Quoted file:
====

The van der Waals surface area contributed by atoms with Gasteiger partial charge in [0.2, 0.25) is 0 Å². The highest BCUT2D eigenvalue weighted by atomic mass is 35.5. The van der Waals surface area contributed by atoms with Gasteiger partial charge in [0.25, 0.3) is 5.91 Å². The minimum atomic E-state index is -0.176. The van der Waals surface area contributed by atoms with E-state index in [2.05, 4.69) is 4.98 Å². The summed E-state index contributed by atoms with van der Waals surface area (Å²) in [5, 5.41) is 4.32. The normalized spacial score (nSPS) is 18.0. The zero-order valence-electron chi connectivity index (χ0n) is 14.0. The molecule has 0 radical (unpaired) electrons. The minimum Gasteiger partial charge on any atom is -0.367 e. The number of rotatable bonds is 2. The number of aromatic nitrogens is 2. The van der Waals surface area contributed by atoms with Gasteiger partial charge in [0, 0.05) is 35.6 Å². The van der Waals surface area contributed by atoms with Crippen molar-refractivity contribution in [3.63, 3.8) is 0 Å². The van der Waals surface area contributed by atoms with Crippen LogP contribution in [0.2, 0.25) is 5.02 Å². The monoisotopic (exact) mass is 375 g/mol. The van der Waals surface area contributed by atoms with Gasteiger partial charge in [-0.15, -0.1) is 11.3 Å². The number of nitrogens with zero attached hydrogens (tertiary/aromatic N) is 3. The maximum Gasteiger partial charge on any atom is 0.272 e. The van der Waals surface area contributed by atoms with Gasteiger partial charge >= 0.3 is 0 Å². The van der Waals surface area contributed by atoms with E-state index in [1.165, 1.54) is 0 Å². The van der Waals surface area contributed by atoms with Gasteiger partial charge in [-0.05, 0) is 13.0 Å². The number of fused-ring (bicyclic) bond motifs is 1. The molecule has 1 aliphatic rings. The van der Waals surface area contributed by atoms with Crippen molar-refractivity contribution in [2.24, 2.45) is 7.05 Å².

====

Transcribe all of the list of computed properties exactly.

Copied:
The van der Waals surface area contributed by atoms with Gasteiger partial charge in [0.2, 0.25) is 0 Å². The highest BCUT2D eigenvalue weighted by atomic mass is 35.5. The van der Waals surface area contributed by atoms with Gasteiger partial charge in [0.25, 0.3) is 5.91 Å². The minimum atomic E-state index is -0.176. The van der Waals surface area contributed by atoms with E-state index in [2.05, 4.69) is 4.98 Å². The summed E-state index contributed by atoms with van der Waals surface area (Å²) in [5, 5.41) is 4.32. The normalized spacial score (nSPS) is 18.0. The zero-order valence-electron chi connectivity index (χ0n) is 14.0. The molecule has 0 radical (unpaired) electrons. The minimum Gasteiger partial charge on any atom is -0.367 e. The number of rotatable bonds is 2. The number of aromatic nitrogens is 2. The van der Waals surface area contributed by atoms with Gasteiger partial charge in [0, 0.05) is 35.6 Å². The van der Waals surface area contributed by atoms with Crippen molar-refractivity contribution in [3.63, 3.8) is 0 Å². The van der Waals surface area contributed by atoms with Crippen LogP contribution in [0.2, 0.25) is 5.02 Å². The monoisotopic (exact) mass is 375 g/mol. The van der Waals surface area contributed by atoms with Gasteiger partial charge in [-0.15, -0.1) is 11.3 Å². The number of nitrogens with zero attached hydrogens (tertiary/aromatic N) is 3. The maximum Gasteiger partial charge on any atom is 0.272 e. The van der Waals surface area contributed by atoms with Gasteiger partial charge >= 0.3 is 0 Å². The van der Waals surface area contributed by atoms with E-state index in [1.165, 1.54) is 0 Å². The van der Waals surface area contributed by atoms with Gasteiger partial charge in [-0.05, 0) is 13.0 Å². The number of fused-ring (bicyclic) bond motifs is 1. The molecule has 1 aliphatic rings. The van der Waals surface area contributed by atoms with Crippen molar-refractivity contribution in [2.24, 2.45) is 7.05 Å².